Sierra Peel Members participate at local events, committees and roundtables to bring the voice of Sierra Club of Canada to the table in support of Watershed Health and Natural Heritage Preservation. Protection of river valleys and the ecological goods and services they provide to wildlife and people is at the core of our vision and commitment.
The Proposed Norval Quarry is located within the Greenbelt in North West Brampton, a small area rich in natural heritage along the Credit River valley. The proposed shale extraction site has a tributary of the Credit River running through it, along with other Provincially Significant wetlands, and Significant Woodlands. Fish habit restoration by the MNR & CVC is on going in this tributary, to restore spawning trout habitat. Existing and future residential homes neighbor the quarry operations, as well as religious and educational institutions.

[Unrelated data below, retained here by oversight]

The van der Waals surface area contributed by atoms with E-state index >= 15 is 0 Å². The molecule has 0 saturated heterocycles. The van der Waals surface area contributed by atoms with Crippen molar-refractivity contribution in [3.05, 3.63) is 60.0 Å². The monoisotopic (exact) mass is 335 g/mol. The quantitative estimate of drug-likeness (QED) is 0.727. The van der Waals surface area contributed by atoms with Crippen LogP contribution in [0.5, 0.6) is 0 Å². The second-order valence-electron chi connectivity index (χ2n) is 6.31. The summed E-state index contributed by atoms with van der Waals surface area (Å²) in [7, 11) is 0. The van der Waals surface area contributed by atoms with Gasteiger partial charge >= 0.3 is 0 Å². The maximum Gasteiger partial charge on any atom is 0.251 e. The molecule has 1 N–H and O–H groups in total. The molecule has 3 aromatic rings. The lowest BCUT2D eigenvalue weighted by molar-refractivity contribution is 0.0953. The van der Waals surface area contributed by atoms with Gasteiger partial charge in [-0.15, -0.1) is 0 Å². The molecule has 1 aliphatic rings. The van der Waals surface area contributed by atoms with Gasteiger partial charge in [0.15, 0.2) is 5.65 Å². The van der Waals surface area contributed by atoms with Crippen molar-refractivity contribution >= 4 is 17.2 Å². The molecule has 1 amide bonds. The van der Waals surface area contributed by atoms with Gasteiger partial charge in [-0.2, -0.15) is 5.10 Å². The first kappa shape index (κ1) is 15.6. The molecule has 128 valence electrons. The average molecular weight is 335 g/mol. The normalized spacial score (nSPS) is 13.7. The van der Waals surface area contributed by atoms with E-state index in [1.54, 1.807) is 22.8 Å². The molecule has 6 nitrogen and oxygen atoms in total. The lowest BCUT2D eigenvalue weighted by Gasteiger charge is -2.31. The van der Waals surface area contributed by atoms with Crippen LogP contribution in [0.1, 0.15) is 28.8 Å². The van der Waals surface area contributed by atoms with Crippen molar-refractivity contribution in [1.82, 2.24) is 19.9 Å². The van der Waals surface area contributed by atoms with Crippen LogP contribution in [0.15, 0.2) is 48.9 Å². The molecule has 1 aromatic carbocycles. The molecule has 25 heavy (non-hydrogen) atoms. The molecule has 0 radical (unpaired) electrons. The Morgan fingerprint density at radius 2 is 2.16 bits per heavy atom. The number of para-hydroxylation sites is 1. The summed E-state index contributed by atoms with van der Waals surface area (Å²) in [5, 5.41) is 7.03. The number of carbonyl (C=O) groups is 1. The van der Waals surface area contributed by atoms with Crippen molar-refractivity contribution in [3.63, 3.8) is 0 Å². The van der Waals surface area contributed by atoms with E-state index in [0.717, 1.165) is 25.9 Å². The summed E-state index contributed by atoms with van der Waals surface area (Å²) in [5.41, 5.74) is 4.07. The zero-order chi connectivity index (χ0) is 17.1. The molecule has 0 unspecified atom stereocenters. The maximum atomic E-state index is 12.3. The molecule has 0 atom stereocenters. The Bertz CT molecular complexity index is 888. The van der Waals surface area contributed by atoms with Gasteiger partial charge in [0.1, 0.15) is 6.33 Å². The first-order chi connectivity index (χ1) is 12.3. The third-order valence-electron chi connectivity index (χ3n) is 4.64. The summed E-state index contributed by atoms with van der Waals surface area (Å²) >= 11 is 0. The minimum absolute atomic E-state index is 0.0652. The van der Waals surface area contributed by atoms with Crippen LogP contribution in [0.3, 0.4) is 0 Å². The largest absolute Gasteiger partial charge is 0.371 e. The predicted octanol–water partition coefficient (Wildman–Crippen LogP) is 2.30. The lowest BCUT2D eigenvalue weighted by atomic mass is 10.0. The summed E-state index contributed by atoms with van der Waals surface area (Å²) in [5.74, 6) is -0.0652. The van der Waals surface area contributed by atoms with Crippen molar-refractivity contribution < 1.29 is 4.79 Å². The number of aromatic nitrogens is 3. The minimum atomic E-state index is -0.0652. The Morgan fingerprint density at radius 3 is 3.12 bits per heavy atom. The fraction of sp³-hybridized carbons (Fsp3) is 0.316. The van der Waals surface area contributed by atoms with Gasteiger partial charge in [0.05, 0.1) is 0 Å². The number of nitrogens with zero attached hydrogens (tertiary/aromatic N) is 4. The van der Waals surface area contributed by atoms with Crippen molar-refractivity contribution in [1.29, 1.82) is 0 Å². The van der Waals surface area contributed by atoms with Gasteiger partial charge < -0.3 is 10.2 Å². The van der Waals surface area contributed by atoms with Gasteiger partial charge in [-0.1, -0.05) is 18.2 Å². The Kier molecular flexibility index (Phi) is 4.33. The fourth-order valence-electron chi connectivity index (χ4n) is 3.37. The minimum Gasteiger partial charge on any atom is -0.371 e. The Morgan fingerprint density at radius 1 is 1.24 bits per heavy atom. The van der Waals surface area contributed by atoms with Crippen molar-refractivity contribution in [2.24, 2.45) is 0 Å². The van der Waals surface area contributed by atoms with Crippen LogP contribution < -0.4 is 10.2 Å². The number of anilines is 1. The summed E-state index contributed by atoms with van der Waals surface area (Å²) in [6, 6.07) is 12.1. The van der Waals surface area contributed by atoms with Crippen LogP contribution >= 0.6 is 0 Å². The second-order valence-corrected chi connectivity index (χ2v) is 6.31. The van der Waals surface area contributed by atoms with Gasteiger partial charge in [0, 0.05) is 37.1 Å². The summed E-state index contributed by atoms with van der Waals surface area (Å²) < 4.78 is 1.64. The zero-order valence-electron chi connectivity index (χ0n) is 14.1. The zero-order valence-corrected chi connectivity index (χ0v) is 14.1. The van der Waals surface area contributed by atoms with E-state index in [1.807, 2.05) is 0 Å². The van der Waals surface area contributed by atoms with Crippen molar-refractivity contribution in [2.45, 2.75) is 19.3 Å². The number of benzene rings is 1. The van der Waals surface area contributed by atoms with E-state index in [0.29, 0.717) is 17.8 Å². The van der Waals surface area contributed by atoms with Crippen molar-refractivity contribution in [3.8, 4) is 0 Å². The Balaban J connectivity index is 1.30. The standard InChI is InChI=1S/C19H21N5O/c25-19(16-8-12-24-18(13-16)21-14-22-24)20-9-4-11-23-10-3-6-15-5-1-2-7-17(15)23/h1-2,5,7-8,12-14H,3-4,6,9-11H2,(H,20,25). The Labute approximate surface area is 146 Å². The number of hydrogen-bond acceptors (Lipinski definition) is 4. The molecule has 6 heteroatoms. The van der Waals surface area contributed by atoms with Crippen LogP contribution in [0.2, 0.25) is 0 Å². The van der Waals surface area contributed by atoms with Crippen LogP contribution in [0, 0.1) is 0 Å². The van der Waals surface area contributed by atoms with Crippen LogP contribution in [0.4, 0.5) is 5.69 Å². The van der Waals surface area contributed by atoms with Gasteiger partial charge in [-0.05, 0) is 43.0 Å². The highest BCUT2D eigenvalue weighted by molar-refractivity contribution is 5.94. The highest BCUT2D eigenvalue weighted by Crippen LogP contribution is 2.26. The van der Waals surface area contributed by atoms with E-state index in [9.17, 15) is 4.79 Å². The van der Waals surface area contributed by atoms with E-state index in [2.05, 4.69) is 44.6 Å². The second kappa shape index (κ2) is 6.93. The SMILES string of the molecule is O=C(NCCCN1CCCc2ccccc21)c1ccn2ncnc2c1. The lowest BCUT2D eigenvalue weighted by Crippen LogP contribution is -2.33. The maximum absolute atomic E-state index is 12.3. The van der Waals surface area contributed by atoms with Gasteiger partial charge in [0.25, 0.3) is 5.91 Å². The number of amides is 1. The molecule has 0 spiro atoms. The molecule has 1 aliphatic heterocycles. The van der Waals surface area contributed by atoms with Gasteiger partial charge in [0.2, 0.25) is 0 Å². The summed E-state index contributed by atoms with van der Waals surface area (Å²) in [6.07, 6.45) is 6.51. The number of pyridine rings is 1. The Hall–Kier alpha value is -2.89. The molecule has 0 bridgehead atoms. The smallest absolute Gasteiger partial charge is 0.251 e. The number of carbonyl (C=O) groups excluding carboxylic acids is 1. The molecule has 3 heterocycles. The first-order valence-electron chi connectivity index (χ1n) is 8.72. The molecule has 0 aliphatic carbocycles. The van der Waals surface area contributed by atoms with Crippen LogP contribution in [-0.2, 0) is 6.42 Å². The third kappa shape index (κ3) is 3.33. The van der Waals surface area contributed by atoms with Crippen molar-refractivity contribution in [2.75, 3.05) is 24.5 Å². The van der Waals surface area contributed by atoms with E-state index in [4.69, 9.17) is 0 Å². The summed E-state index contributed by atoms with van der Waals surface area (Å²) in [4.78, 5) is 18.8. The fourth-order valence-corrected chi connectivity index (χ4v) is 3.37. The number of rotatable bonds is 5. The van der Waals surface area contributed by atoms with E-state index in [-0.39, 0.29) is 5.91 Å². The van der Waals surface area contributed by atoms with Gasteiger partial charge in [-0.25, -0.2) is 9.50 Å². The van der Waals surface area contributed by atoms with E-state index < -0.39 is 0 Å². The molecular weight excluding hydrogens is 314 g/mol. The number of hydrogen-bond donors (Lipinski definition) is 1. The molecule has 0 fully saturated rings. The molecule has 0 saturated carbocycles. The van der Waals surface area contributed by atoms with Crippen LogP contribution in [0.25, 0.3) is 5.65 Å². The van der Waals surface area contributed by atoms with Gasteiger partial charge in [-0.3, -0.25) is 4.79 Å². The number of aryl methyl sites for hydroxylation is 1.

The Credit River is a special feature of Mississauga, and what could be more symbolic of the city’s wish to enjoy and protect its valued river than to grant it Provincial Greenbelt status? But first, public awareness of this opportunity had to develop, as well as political will to break new ground by pushing through the lengthy provincial application process.
Annual Sierra Club Meadow Planting & Medicine Wheel Maintenance
Heart Lake Conservation Area
June 4th, 2016
10am to 2pm